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Millions Await Food Stamp Approvals, States Pushed to Accelerate Process

Alaska’s Food Aid Crisis Deepens Amidst Backlog

USDA Warns States Over SNAP Application Backlogs

According to The Columbian, Alaska faces a pressing issue with the high cost of groceries particularly affecting rural communities where many residents rely on food stamp to afford basic necessities. The delay in processing residents’ requests for food stamp has exacerbated the situation plunging entire communities into disarray. Rachael Miller, from the Food Bank of Alaska, notes the increased demand at food pantries and soup kitchens reflecting the strain on the system due to the backlog in food stamp applications since 2022. At one point, over 15,000 Alaskans found themselves waiting for their claims to be processed highlighting the severity of the crisis.

Despite efforts from state leaders to address the issue by investing millions in hiring additional caseworkers and upgrading technology systems, Alaska still grapples with a backlog of 2,000 households awaiting food stamp approval. The ongoing struggle underscores the urgency for efficient processing of food stamp applications to ensure timely support for residents in need and to alleviate the burden on food banks and community organizations striving to meet the surging demand for assistance.

Many states in the United States are struggling to handle applications for food assistance through the Supplemental Nutrition Assistance Program (SNAP). In February, the U.S. Department of Agriculture (USDA) sent letters to 32 states and two territories warning them that they’re taking too long to process SNAP applications. According to USDA guidelines, 95% of applications should be processed within 30 days but many states are not meeting this goal. This is partly due to a lack of staff at social service agencies that handle these programs. Additionally, the end of emergency measures from the pandemic which made it easier to apply for SNAP has also added to the delays.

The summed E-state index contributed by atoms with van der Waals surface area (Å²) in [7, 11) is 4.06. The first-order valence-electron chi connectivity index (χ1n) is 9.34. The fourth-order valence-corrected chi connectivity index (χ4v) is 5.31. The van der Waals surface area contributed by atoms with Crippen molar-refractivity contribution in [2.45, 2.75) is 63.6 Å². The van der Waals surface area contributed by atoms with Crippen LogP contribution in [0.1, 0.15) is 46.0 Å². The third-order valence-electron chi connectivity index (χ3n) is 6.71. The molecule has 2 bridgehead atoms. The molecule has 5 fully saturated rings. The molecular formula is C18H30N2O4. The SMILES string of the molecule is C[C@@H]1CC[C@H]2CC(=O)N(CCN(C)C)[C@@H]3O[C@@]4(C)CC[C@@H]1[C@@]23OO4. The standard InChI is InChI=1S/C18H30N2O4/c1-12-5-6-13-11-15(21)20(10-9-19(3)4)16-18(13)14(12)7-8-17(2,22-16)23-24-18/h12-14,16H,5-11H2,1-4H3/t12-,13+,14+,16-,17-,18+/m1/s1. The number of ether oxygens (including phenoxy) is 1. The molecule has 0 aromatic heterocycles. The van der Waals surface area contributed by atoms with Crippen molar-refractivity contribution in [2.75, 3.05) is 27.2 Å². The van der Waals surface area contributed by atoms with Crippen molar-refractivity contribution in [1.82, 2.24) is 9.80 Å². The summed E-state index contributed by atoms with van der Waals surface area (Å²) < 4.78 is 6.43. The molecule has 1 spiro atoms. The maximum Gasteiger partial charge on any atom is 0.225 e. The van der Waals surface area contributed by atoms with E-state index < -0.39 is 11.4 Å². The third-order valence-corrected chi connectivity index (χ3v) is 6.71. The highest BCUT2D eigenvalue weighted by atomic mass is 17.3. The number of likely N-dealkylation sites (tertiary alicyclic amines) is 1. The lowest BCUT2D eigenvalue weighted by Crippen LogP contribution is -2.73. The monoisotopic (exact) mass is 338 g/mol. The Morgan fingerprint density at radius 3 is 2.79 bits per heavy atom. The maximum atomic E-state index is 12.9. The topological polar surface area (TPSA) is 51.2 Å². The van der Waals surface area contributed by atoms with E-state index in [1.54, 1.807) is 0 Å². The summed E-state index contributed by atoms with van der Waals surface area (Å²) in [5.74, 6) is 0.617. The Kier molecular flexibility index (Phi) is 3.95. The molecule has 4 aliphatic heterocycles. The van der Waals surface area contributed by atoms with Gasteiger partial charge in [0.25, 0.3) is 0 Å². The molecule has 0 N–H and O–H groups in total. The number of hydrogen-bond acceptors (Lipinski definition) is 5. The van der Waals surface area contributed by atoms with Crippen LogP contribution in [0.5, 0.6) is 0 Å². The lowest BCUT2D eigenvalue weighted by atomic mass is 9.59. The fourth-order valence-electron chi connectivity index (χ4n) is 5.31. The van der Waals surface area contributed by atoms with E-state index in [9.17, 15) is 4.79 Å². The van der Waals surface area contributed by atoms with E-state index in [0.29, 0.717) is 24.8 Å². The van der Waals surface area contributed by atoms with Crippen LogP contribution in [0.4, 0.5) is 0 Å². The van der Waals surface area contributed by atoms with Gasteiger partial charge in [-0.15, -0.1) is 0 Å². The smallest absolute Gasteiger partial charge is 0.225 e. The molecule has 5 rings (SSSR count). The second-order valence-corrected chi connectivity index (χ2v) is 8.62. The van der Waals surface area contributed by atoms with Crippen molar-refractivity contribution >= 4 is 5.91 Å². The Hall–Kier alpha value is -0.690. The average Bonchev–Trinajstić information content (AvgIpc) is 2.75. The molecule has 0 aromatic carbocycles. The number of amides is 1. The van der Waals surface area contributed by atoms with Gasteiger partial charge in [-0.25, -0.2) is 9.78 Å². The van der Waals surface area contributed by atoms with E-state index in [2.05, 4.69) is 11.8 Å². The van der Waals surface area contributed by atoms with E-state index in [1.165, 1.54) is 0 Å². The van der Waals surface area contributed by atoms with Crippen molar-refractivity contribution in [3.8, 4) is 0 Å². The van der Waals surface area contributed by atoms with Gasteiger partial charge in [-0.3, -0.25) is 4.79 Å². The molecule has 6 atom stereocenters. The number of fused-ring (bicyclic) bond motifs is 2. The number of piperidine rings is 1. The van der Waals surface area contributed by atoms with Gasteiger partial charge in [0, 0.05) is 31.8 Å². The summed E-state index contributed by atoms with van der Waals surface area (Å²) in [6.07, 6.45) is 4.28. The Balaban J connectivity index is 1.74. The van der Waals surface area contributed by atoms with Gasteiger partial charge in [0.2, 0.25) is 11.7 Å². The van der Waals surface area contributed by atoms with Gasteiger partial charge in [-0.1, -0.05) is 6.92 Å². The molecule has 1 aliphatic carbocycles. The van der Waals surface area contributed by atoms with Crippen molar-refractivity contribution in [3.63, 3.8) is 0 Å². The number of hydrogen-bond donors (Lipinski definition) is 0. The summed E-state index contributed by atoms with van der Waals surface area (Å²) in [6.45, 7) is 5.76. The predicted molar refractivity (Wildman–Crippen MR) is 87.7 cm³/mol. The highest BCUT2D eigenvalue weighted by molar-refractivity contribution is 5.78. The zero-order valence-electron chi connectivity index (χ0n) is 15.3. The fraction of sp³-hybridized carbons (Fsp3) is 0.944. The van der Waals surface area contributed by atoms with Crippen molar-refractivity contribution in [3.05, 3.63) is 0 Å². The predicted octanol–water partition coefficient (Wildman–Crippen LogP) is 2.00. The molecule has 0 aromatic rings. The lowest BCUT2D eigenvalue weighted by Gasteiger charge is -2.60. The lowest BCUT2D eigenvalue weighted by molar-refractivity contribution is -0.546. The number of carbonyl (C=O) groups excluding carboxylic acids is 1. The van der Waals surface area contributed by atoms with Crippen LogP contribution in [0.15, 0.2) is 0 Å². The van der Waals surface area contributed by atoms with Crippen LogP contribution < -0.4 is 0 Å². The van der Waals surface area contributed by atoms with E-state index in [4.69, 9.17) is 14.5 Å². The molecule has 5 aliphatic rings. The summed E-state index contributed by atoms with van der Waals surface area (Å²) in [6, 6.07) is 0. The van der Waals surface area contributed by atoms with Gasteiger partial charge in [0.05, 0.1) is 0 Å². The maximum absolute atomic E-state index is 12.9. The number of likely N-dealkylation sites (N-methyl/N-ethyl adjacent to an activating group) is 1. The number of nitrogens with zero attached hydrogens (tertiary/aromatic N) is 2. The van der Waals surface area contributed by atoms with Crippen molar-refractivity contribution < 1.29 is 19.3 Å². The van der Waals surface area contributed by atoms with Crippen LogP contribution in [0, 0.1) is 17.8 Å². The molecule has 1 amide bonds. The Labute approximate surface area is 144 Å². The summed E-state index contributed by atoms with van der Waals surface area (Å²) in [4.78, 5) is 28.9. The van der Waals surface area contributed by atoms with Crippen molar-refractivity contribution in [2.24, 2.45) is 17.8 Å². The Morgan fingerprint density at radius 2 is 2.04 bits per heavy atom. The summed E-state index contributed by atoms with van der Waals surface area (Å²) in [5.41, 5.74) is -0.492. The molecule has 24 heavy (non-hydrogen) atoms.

(PHOTO: Millions Await Food Stamp Approvals, States Pushed to Accelerate Process)

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USDA’s Warning Letters and State Responses Prompt Urgent Action on SNAP Backlogs

The USDA has issued warning letters to 44 states, the District of Columbia and two territories citing concerns over payment accuracy and errors in SNAP program evaluations. States are addressing the issue by increasing funding for staffing and implementing new technologies for streamlined processing. Stacy Dean, a senior USDA official, emphasized the letters’ intent to prompt action from governors to resolve the backlog in SNAP applications.

Federal officials express confidence that states will address delays in processing SNAP applications with many states hiring more caseworkers and upgrading processing systems. However, food security advocates attribute these struggles to long-term disinvestment. In Alaska, a backlog arose due to misunderstandings of federal policy compounded by a cyberattack and outdated computer systems. The state has taken measures such as reassigning staff implementing an online application system and allocating funds for computer upgrades. Governor Mike Dunleavy seeks additional funding to hire more staff and expedite processing including suspending follow-up interviews to accelerate claims.

The USDA threatens to withdraw funding for Alaska’s SNAP program administrative costs if it doesn’t comply with interview requirements reinstated after the pandemic. The state is in talks with federal authorities to resolve the issue. Meanwhile, 10 Alaskans are suing the state for delayed benefits seeking to enforce federal deadlines and improve access for non-English speakers. Lawmakers, led by Senate Majority Leader Cathy Giessel are proposing legislation to expand SNAP eligibility criteria, streamlining verification processes to alleviate bureaucratic burdens and reduce cycles of poverty.

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